Polina said:

    I found this website

     

    http://pantrypup.com/products-page/wild-rice/wild-rice-pasta//

     

    I sent them an email asking if their wild rice pasta is made only with organic wild rice, at least so it seems, I will let you know when they reply.

    I had to digg around the internet for a while to find this, I really miss pasta. Spaghetti squash is good, but it ain't pasta

     

    Polina


     

    #9043
    Theresa Vela
    Theresa
    Member

    I checked out the website too and although the pastas are not gluten free they had some very interesting recipes for wild rice. I'm definitely intrigued with the idea of using wild rice flour.  Acording to the site you can substitute it for rice flour especially brown rice flour. Anybody tried it yet? Wonder if anyone here has made homemade pasta or has a pasta machine? Let's see… wild rice, almond, coconut,&/or bean flours. Might be time for some “experimenting”!  Also found a recipe on epicurious for a lemon cake that uses brown rice flour…if 'tis true that you can substitute wild rice flour for brown rice flour…Oh, and the recipe for Wild Rice Cocunut Milk Pudding on pantry pup  sounds like it may be worth a try too!  As is their recipe for wild rice and beans…..All in all I think Pantrypup will prove to be a very useful site. Thanks Polina!

    #9044
    Lori Quandt
    farmwife67
    Member

    Where can you get wild rice flour?  I would try experimenting with that.  I don't have a pasta machine, but I would buy a cheap one if I could make my own pasta. I too miss pasta tremendously.  I use spaghetti squash too, but like you say it's no pasta!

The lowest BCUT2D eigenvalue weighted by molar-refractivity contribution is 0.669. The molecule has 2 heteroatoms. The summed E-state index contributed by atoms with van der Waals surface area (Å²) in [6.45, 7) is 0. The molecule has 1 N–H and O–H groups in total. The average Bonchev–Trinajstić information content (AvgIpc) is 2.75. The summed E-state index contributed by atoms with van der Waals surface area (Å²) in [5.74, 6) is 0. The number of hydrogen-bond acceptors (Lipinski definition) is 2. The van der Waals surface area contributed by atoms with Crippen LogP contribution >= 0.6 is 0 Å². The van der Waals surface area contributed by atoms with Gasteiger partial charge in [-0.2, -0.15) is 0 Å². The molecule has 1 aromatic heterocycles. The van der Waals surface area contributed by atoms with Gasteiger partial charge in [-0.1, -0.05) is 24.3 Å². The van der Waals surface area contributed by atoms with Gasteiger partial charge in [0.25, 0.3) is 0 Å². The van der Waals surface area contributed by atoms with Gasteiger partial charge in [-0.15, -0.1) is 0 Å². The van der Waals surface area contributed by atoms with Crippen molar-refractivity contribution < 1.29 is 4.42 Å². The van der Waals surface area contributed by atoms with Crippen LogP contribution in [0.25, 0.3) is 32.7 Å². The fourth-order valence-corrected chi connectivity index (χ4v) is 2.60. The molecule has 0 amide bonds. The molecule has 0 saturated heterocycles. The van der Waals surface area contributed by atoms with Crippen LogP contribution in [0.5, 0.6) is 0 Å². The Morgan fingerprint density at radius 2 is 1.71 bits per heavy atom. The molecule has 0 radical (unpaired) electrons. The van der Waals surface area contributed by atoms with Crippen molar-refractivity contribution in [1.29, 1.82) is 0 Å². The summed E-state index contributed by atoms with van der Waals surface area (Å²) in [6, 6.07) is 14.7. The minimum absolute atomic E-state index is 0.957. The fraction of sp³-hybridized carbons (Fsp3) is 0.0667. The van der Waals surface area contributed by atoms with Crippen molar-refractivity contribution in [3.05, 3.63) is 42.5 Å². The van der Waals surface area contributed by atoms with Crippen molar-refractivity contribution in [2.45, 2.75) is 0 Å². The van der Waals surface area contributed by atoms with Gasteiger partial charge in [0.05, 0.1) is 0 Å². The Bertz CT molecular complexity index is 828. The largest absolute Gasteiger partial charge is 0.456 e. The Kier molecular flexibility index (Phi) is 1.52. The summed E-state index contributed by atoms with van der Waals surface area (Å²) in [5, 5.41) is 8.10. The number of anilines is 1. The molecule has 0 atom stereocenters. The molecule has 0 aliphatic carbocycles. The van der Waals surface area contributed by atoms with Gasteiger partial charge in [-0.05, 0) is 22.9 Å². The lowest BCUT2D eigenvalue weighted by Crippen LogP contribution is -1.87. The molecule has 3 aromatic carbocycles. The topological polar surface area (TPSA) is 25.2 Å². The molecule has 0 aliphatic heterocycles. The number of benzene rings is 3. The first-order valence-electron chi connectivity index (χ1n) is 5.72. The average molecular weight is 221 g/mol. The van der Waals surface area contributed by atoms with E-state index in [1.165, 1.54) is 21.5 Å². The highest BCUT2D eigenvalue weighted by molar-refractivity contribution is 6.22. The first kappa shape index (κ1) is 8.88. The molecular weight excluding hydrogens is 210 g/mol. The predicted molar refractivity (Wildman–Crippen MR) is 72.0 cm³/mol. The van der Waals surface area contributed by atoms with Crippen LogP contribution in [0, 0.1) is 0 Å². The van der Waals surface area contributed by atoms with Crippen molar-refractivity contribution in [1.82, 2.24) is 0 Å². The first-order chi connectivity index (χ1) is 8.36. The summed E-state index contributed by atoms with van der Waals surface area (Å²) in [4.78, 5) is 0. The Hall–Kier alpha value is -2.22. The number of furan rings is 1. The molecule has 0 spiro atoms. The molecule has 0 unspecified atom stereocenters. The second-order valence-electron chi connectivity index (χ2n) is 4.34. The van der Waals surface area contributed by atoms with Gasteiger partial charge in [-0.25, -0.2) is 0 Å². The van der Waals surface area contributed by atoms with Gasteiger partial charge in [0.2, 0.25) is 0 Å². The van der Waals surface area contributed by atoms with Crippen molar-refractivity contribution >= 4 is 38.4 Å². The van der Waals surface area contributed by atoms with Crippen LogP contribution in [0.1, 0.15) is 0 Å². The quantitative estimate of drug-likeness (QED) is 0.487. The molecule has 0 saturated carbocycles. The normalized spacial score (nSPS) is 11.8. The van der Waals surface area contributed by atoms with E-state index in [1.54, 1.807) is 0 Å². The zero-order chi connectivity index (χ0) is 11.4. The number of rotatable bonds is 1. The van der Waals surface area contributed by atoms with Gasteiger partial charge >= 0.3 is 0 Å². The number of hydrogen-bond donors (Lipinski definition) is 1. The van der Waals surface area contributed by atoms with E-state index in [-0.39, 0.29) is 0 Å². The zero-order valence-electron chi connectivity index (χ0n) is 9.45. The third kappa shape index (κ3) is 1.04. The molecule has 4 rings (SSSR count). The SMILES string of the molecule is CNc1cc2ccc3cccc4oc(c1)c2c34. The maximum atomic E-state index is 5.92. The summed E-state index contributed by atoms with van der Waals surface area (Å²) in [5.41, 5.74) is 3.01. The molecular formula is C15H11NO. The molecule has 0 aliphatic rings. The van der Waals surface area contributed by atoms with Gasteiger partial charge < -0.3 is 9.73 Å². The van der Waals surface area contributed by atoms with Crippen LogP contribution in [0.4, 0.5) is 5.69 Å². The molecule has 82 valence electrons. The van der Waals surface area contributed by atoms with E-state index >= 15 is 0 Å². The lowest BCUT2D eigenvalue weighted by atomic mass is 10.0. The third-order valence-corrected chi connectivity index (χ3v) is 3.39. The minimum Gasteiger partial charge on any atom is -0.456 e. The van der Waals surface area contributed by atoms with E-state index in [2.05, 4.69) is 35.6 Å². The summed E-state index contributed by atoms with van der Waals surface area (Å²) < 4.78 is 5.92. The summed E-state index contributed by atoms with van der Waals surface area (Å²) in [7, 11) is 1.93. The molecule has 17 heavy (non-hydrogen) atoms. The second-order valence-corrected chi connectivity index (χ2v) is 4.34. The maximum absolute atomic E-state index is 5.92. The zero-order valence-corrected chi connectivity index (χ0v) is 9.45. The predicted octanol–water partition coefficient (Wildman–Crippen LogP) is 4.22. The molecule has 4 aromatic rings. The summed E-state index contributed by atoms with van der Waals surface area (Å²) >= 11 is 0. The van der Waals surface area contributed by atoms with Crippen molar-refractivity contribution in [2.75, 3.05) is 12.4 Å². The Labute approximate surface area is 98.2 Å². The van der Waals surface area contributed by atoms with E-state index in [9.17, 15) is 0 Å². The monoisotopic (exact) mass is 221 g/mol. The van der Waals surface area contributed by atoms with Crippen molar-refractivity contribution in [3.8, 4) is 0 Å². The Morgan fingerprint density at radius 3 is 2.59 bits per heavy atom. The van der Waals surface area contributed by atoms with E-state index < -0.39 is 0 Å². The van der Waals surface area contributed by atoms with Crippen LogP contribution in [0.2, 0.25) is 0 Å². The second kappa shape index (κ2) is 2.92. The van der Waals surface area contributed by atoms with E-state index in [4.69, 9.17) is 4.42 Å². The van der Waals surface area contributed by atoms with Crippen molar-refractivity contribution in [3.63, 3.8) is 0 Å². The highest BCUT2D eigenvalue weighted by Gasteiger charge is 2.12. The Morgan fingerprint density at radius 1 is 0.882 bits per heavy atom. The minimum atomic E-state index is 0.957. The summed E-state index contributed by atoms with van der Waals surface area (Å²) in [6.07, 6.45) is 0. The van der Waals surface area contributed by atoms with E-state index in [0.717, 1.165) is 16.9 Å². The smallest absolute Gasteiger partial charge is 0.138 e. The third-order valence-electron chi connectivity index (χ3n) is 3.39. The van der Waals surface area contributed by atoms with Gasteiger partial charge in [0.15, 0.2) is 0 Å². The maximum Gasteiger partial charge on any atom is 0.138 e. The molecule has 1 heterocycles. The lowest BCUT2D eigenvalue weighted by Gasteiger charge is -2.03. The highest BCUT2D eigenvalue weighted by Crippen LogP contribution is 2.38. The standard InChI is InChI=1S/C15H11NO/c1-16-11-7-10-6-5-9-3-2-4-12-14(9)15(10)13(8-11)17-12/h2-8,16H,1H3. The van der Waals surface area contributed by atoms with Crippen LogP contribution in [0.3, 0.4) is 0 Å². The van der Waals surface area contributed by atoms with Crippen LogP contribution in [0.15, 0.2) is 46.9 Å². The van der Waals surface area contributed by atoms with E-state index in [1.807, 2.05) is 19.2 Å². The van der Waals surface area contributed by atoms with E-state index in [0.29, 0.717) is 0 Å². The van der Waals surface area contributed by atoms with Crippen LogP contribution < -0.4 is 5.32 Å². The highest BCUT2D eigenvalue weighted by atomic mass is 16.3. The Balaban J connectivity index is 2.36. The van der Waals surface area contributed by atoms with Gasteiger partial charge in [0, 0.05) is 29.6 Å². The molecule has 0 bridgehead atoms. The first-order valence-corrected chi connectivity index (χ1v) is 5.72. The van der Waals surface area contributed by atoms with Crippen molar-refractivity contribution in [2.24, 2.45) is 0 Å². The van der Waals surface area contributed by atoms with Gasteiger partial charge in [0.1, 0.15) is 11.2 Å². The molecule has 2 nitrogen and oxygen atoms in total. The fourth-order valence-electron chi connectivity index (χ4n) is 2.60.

Thanks,

    Lori

    #9045
    Theresa Vela
    Theresa
    Member



    Lori, the pantrypup site sells it as do a couple other sites when I did a google search for “wild rice flour”. There is always Amazon too. I have read some blogs that say they use a coffee or grain grinder to grind their own.(Less chance of crosscontamination that way) I'm thinking I may post the question on “Grain Free Mom” on Facebook or even on “Grain Free Living”.  The http://www.pantrypup.com folks are in Canada, hopefully I can find someplace closer to order from!  Did you check the recipes page on there? I'll have to at least start with some of those!

    Theresa

    #9493

    Hi everyone! I have been using “Tinkyada” Pasta Joy Brown Rice Pasta Shells with rice bran. On the bag it states this: wheat free, gluten free  “our entire factory premise and all machines are dedicated to the manufacture of rice pasta – no other grain or cereal to prevent cross grain contamination at production. Kosher certified Kashruth Council of Toronto